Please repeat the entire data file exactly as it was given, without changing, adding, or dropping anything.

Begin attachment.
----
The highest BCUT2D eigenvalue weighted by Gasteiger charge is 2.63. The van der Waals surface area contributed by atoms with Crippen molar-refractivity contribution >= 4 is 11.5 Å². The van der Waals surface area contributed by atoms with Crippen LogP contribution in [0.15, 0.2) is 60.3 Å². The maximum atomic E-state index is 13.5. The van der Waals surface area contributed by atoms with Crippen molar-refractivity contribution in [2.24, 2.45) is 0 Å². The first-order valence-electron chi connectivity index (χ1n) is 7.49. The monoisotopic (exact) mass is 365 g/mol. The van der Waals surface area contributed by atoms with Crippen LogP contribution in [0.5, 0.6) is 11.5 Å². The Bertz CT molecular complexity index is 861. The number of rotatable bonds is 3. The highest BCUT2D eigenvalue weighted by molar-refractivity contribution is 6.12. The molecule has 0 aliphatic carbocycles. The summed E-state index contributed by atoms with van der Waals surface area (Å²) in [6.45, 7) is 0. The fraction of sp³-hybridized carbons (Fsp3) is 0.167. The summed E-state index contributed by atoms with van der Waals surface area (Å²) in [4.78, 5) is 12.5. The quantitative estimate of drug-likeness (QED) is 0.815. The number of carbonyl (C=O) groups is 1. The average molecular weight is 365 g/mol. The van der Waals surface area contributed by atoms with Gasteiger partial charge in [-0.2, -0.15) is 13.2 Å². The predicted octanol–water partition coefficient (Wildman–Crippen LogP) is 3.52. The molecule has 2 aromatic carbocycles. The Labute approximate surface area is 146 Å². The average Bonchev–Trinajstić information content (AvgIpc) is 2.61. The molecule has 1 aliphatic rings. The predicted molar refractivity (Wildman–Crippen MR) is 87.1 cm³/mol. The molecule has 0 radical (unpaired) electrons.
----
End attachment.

The highest BCUT2D eigenvalue weighted by Gasteiger charge is 2.63. The van der Waals surface area contributed by atoms with Crippen molar-refractivity contribution >= 4 is 11.5 Å². The van der Waals surface area contributed by atoms with Crippen LogP contribution in [0.15, 0.2) is 60.3 Å². The maximum atomic E-state index is 13.5. The van der Waals surface area contributed by atoms with Crippen molar-refractivity contribution in [2.24, 2.45) is 0 Å². The first-order valence-electron chi connectivity index (χ1n) is 7.49. The monoisotopic (exact) mass is 365 g/mol. The van der Waals surface area contributed by atoms with Crippen LogP contribution in [0.5, 0.6) is 11.5 Å². The Bertz CT molecular complexity index is 861. The number of rotatable bonds is 3. The highest BCUT2D eigenvalue weighted by molar-refractivity contribution is 6.12. The molecule has 0 aliphatic carbocycles. The summed E-state index contributed by atoms with van der Waals surface area (Å²) in [6.45, 7) is 0. The fraction of sp³-hybridized carbons (Fsp3) is 0.167. The summed E-state index contributed by atoms with van der Waals surface area (Å²) in [4.78, 5) is 12.5. The quantitative estimate of drug-likeness (QED) is 0.815. The number of carbonyl (C=O) groups is 1. The average molecular weight is 365 g/mol. The van der Waals surface area contributed by atoms with Gasteiger partial charge in [-0.2, -0.15) is 13.2 Å². The predicted octanol–water partition coefficient (Wildman–Crippen LogP) is 3.52. The molecule has 2 aromatic carbocycles. The Labute approximate surface area is 146 Å². The average Bonchev–Trinajstić information content (AvgIpc) is 2.61. The molecule has 1 aliphatic rings. The predicted molar refractivity (Wildman–Crippen MR) is 87.1 cm³/mol. The molecule has 0 radical (unpaired) electrons.